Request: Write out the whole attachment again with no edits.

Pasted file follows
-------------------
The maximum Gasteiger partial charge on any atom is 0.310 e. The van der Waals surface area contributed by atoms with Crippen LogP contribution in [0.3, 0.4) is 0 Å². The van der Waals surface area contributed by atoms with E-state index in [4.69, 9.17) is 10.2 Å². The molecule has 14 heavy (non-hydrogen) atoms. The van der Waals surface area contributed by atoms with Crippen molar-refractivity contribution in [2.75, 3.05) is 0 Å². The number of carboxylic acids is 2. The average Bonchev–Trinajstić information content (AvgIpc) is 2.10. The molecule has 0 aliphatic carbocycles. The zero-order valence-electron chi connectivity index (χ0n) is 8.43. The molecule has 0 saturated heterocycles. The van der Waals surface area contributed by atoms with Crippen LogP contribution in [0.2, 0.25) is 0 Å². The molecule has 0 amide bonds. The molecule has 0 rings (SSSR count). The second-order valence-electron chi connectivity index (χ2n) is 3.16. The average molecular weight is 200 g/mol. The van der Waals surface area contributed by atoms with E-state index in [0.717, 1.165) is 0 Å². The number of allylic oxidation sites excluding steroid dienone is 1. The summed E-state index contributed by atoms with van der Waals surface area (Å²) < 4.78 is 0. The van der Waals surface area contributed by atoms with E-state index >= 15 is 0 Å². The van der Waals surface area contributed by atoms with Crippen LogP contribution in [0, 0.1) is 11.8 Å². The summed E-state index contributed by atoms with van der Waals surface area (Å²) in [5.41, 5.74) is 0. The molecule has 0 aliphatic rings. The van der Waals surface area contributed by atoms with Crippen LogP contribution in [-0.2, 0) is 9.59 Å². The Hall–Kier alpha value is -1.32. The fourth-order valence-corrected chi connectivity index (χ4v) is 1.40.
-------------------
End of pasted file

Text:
The maximum Gasteiger partial charge on any atom is 0.310 e. The van der Waals surface area contributed by atoms with Crippen LogP contribution in [0.3, 0.4) is 0 Å². The van der Waals surface area contributed by atoms with E-state index in [4.69, 9.17) is 10.2 Å². The molecule has 14 heavy (non-hydrogen) atoms. The van der Waals surface area contributed by atoms with Crippen molar-refractivity contribution in [2.75, 3.05) is 0 Å². The number of carboxylic acids is 2. The average Bonchev–Trinajstić information content (AvgIpc) is 2.10. The molecule has 0 aliphatic carbocycles. The zero-order valence-electron chi connectivity index (χ0n) is 8.43. The molecule has 0 saturated heterocycles. The van der Waals surface area contributed by atoms with Crippen LogP contribution in [0.2, 0.25) is 0 Å². The molecule has 0 amide bonds. The molecule has 0 rings (SSSR count). The second-order valence-electron chi connectivity index (χ2n) is 3.16. The average molecular weight is 200 g/mol. The van der Waals surface area contributed by atoms with E-state index in [0.717, 1.165) is 0 Å². The number of allylic oxidation sites excluding steroid dienone is 1. The summed E-state index contributed by atoms with van der Waals surface area (Å²) < 4.78 is 0. The van der Waals surface area contributed by atoms with E-state index >= 15 is 0 Å². The van der Waals surface area contributed by atoms with Crippen LogP contribution in [0, 0.1) is 11.8 Å². The summed E-state index contributed by atoms with van der Waals surface area (Å²) in [5.41, 5.74) is 0. The molecule has 0 aliphatic rings. The van der Waals surface area contributed by atoms with Crippen LogP contribution in [-0.2, 0) is 9.59 Å². The Hall–Kier alpha value is -1.32. The fourth-order valence-corrected chi connectivity index (χ4v) is 1.40.